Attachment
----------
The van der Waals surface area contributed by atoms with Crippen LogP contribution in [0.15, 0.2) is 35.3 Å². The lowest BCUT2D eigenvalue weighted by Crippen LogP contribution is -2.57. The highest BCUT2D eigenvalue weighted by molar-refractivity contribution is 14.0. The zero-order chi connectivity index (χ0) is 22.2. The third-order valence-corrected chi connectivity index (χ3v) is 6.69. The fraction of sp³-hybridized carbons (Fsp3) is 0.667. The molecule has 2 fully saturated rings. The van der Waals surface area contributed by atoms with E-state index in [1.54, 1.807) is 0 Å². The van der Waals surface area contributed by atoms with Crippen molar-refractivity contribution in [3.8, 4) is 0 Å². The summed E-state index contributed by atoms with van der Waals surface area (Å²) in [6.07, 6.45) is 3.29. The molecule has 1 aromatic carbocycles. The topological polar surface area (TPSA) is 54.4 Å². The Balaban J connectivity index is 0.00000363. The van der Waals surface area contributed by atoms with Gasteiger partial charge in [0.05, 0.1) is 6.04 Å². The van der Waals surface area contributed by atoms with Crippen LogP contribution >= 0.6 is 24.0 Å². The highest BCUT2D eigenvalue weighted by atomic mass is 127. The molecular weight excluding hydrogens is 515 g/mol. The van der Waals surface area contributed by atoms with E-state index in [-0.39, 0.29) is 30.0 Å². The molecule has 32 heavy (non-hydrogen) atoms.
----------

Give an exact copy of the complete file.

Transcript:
The van der Waals surface area contributed by atoms with Crippen LogP contribution in [0.15, 0.2) is 35.3 Å². The lowest BCUT2D eigenvalue weighted by Crippen LogP contribution is -2.57. The highest BCUT2D eigenvalue weighted by molar-refractivity contribution is 14.0. The zero-order chi connectivity index (χ0) is 22.2. The third-order valence-corrected chi connectivity index (χ3v) is 6.69. The fraction of sp³-hybridized carbons (Fsp3) is 0.667. The molecule has 2 fully saturated rings. The van der Waals surface area contributed by atoms with E-state index in [1.54, 1.807) is 0 Å². The van der Waals surface area contributed by atoms with Crippen molar-refractivity contribution in [3.8, 4) is 0 Å². The summed E-state index contributed by atoms with van der Waals surface area (Å²) in [6.07, 6.45) is 3.29. The molecule has 1 aromatic carbocycles. The topological polar surface area (TPSA) is 54.4 Å². The Balaban J connectivity index is 0.00000363. The van der Waals surface area contributed by atoms with Gasteiger partial charge in [0.05, 0.1) is 6.04 Å². The van der Waals surface area contributed by atoms with Crippen LogP contribution >= 0.6 is 24.0 Å². The highest BCUT2D eigenvalue weighted by atomic mass is 127. The molecular weight excluding hydrogens is 515 g/mol. The van der Waals surface area contributed by atoms with E-state index in [-0.39, 0.29) is 30.0 Å². The molecule has 32 heavy (non-hydrogen) atoms.